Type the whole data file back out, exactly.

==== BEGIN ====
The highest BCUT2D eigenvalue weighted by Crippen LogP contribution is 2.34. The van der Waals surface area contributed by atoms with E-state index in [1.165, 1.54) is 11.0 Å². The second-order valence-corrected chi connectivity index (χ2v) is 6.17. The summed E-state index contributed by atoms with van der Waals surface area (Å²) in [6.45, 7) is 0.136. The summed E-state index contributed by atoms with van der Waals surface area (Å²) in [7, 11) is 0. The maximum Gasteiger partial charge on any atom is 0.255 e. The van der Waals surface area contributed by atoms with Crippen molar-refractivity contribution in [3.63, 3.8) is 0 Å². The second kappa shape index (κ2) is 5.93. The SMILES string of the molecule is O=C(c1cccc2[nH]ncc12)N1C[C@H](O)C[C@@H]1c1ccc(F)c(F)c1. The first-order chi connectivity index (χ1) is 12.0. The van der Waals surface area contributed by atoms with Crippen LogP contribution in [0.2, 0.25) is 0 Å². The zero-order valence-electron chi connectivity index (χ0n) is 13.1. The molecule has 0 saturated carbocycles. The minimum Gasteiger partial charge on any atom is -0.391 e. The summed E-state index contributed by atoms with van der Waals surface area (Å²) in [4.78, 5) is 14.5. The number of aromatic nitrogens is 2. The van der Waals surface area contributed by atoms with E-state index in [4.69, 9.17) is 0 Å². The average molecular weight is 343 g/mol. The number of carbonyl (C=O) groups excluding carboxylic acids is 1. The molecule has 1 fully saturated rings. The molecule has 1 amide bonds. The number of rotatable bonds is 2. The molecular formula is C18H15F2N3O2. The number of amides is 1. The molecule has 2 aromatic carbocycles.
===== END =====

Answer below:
The highest BCUT2D eigenvalue weighted by Crippen LogP contribution is 2.34. The van der Waals surface area contributed by atoms with E-state index in [1.165, 1.54) is 11.0 Å². The second-order valence-corrected chi connectivity index (χ2v) is 6.17. The summed E-state index contributed by atoms with van der Waals surface area (Å²) in [6.45, 7) is 0.136. The summed E-state index contributed by atoms with van der Waals surface area (Å²) in [7, 11) is 0. The maximum Gasteiger partial charge on any atom is 0.255 e. The van der Waals surface area contributed by atoms with Crippen molar-refractivity contribution in [3.63, 3.8) is 0 Å². The second kappa shape index (κ2) is 5.93. The SMILES string of the molecule is O=C(c1cccc2[nH]ncc12)N1C[C@H](O)C[C@@H]1c1ccc(F)c(F)c1. The first-order chi connectivity index (χ1) is 12.0. The van der Waals surface area contributed by atoms with Crippen LogP contribution in [0.2, 0.25) is 0 Å². The zero-order valence-electron chi connectivity index (χ0n) is 13.1. The molecule has 0 saturated carbocycles. The minimum Gasteiger partial charge on any atom is -0.391 e. The summed E-state index contributed by atoms with van der Waals surface area (Å²) in [4.78, 5) is 14.5. The number of aromatic nitrogens is 2. The van der Waals surface area contributed by atoms with E-state index in [4.69, 9.17) is 0 Å². The average molecular weight is 343 g/mol. The number of carbonyl (C=O) groups excluding carboxylic acids is 1. The molecule has 1 fully saturated rings. The molecule has 1 amide bonds. The number of rotatable bonds is 2. The molecular formula is C18H15F2N3O2. The number of amides is 1. The molecule has 2 aromatic carbocycles.